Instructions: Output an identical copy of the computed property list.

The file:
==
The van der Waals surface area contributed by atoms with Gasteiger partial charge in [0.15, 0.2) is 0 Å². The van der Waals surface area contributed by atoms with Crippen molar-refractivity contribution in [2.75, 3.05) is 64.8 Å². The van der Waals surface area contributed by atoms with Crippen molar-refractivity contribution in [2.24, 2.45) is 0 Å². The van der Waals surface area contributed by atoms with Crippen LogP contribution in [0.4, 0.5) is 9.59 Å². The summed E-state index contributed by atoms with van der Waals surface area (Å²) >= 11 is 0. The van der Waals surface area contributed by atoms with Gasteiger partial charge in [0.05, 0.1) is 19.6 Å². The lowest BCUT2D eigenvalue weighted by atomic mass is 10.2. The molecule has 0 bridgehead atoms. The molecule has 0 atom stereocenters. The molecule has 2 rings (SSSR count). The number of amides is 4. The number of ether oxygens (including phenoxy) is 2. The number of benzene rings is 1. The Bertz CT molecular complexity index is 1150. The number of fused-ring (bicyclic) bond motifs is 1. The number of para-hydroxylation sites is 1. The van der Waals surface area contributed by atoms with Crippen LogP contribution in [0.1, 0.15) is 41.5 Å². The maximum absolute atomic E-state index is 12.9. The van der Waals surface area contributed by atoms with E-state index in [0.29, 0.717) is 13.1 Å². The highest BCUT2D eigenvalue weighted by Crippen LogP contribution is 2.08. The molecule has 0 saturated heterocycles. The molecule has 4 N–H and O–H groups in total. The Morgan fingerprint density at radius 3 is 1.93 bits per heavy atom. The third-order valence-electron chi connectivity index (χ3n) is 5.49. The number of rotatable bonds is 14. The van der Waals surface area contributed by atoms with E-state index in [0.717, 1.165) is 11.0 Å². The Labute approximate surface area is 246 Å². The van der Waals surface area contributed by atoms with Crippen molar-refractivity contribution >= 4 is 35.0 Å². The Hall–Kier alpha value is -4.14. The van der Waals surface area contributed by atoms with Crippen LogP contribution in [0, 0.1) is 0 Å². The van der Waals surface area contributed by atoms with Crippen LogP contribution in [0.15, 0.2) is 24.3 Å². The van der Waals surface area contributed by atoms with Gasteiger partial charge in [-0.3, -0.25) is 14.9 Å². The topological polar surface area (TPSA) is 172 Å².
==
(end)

The van der Waals surface area contributed by atoms with Gasteiger partial charge in [0.15, 0.2) is 0 Å². The van der Waals surface area contributed by atoms with Crippen molar-refractivity contribution in [2.75, 3.05) is 64.8 Å². The van der Waals surface area contributed by atoms with Crippen molar-refractivity contribution in [2.24, 2.45) is 0 Å². The van der Waals surface area contributed by atoms with Crippen LogP contribution in [0.4, 0.5) is 9.59 Å². The summed E-state index contributed by atoms with van der Waals surface area (Å²) >= 11 is 0. The van der Waals surface area contributed by atoms with Gasteiger partial charge in [0.05, 0.1) is 19.6 Å². The lowest BCUT2D eigenvalue weighted by atomic mass is 10.2. The molecule has 0 bridgehead atoms. The molecule has 0 atom stereocenters. The molecule has 2 rings (SSSR count). The number of amides is 4. The number of ether oxygens (including phenoxy) is 2. The number of benzene rings is 1. The Bertz CT molecular complexity index is 1150. The number of fused-ring (bicyclic) bond motifs is 1. The number of para-hydroxylation sites is 1. The van der Waals surface area contributed by atoms with Crippen LogP contribution in [0.1, 0.15) is 41.5 Å². The maximum absolute atomic E-state index is 12.9. The van der Waals surface area contributed by atoms with E-state index in [0.29, 0.717) is 13.1 Å². The highest BCUT2D eigenvalue weighted by Crippen LogP contribution is 2.08. The molecule has 0 saturated heterocycles. The molecule has 4 N–H and O–H groups in total. The Morgan fingerprint density at radius 3 is 1.93 bits per heavy atom. The third-order valence-electron chi connectivity index (χ3n) is 5.49. The number of rotatable bonds is 14. The van der Waals surface area contributed by atoms with E-state index in [0.717, 1.165) is 11.0 Å². The Labute approximate surface area is 246 Å². The van der Waals surface area contributed by atoms with Crippen molar-refractivity contribution >= 4 is 35.0 Å². The Hall–Kier alpha value is -4.14. The van der Waals surface area contributed by atoms with Crippen LogP contribution in [0, 0.1) is 0 Å². The van der Waals surface area contributed by atoms with Crippen LogP contribution in [0.15, 0.2) is 24.3 Å². The van der Waals surface area contributed by atoms with Gasteiger partial charge in [-0.3, -0.25) is 14.9 Å². The topological polar surface area (TPSA) is 172 Å².